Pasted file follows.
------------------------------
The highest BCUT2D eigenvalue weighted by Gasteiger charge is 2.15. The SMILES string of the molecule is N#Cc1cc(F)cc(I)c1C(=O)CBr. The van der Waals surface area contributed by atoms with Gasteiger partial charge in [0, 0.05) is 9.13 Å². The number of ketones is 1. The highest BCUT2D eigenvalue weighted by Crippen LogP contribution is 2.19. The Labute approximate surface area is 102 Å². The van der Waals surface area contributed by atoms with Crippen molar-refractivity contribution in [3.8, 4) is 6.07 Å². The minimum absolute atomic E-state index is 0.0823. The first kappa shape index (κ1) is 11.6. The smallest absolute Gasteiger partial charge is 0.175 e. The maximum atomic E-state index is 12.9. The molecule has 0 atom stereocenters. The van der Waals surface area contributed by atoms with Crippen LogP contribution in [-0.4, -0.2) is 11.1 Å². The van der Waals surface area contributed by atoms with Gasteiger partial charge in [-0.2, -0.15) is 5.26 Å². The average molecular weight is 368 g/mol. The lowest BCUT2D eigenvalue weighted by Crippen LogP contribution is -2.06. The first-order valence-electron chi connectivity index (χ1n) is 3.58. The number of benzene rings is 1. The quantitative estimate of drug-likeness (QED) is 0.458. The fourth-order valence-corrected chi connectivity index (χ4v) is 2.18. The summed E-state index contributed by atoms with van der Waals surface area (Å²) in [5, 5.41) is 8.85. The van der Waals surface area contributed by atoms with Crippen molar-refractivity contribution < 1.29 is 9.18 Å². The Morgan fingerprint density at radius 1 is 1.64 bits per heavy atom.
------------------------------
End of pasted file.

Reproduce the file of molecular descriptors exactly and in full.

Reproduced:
The highest BCUT2D eigenvalue weighted by Gasteiger charge is 2.15. The SMILES string of the molecule is N#Cc1cc(F)cc(I)c1C(=O)CBr. The van der Waals surface area contributed by atoms with Gasteiger partial charge in [0, 0.05) is 9.13 Å². The number of ketones is 1. The highest BCUT2D eigenvalue weighted by Crippen LogP contribution is 2.19. The Labute approximate surface area is 102 Å². The van der Waals surface area contributed by atoms with Crippen molar-refractivity contribution in [3.8, 4) is 6.07 Å². The minimum absolute atomic E-state index is 0.0823. The first kappa shape index (κ1) is 11.6. The smallest absolute Gasteiger partial charge is 0.175 e. The maximum atomic E-state index is 12.9. The molecule has 0 atom stereocenters. The van der Waals surface area contributed by atoms with Crippen LogP contribution in [-0.4, -0.2) is 11.1 Å². The van der Waals surface area contributed by atoms with Gasteiger partial charge in [-0.2, -0.15) is 5.26 Å². The average molecular weight is 368 g/mol. The lowest BCUT2D eigenvalue weighted by Crippen LogP contribution is -2.06. The first-order valence-electron chi connectivity index (χ1n) is 3.58. The number of benzene rings is 1. The quantitative estimate of drug-likeness (QED) is 0.458. The fourth-order valence-corrected chi connectivity index (χ4v) is 2.18. The summed E-state index contributed by atoms with van der Waals surface area (Å²) in [5, 5.41) is 8.85. The van der Waals surface area contributed by atoms with Crippen molar-refractivity contribution < 1.29 is 9.18 Å². The Morgan fingerprint density at radius 1 is 1.64 bits per heavy atom.